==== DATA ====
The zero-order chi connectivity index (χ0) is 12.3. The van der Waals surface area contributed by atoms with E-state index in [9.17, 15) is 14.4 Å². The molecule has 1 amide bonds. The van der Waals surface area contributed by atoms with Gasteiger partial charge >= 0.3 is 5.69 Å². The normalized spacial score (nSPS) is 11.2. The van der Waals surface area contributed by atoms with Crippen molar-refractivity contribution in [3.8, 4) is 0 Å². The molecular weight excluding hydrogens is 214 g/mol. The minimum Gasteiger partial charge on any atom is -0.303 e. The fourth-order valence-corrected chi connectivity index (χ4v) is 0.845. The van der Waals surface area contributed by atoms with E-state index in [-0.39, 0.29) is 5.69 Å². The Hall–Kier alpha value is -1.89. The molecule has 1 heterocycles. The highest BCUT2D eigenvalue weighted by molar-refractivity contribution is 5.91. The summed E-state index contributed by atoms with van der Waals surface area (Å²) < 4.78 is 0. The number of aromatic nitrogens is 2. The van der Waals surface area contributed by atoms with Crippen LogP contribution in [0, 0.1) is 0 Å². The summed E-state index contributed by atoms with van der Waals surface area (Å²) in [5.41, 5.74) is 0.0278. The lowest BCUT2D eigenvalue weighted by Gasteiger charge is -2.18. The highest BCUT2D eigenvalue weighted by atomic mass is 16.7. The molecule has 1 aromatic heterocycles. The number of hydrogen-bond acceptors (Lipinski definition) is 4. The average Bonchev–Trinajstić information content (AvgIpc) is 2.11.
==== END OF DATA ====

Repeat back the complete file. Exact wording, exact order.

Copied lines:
The zero-order chi connectivity index (χ0) is 12.3. The van der Waals surface area contributed by atoms with E-state index in [9.17, 15) is 14.4 Å². The molecule has 1 amide bonds. The van der Waals surface area contributed by atoms with Gasteiger partial charge >= 0.3 is 5.69 Å². The normalized spacial score (nSPS) is 11.2. The van der Waals surface area contributed by atoms with Crippen molar-refractivity contribution in [3.8, 4) is 0 Å². The molecular weight excluding hydrogens is 214 g/mol. The minimum Gasteiger partial charge on any atom is -0.303 e. The fourth-order valence-corrected chi connectivity index (χ4v) is 0.845. The van der Waals surface area contributed by atoms with E-state index in [-0.39, 0.29) is 5.69 Å². The Hall–Kier alpha value is -1.89. The molecule has 1 heterocycles. The highest BCUT2D eigenvalue weighted by molar-refractivity contribution is 5.91. The summed E-state index contributed by atoms with van der Waals surface area (Å²) < 4.78 is 0. The number of aromatic nitrogens is 2. The van der Waals surface area contributed by atoms with Crippen LogP contribution in [0, 0.1) is 0 Å². The summed E-state index contributed by atoms with van der Waals surface area (Å²) in [5.41, 5.74) is 0.0278. The lowest BCUT2D eigenvalue weighted by Gasteiger charge is -2.18. The highest BCUT2D eigenvalue weighted by atomic mass is 16.7. The molecule has 1 aromatic heterocycles. The number of hydrogen-bond acceptors (Lipinski definition) is 4. The average Bonchev–Trinajstić information content (AvgIpc) is 2.11.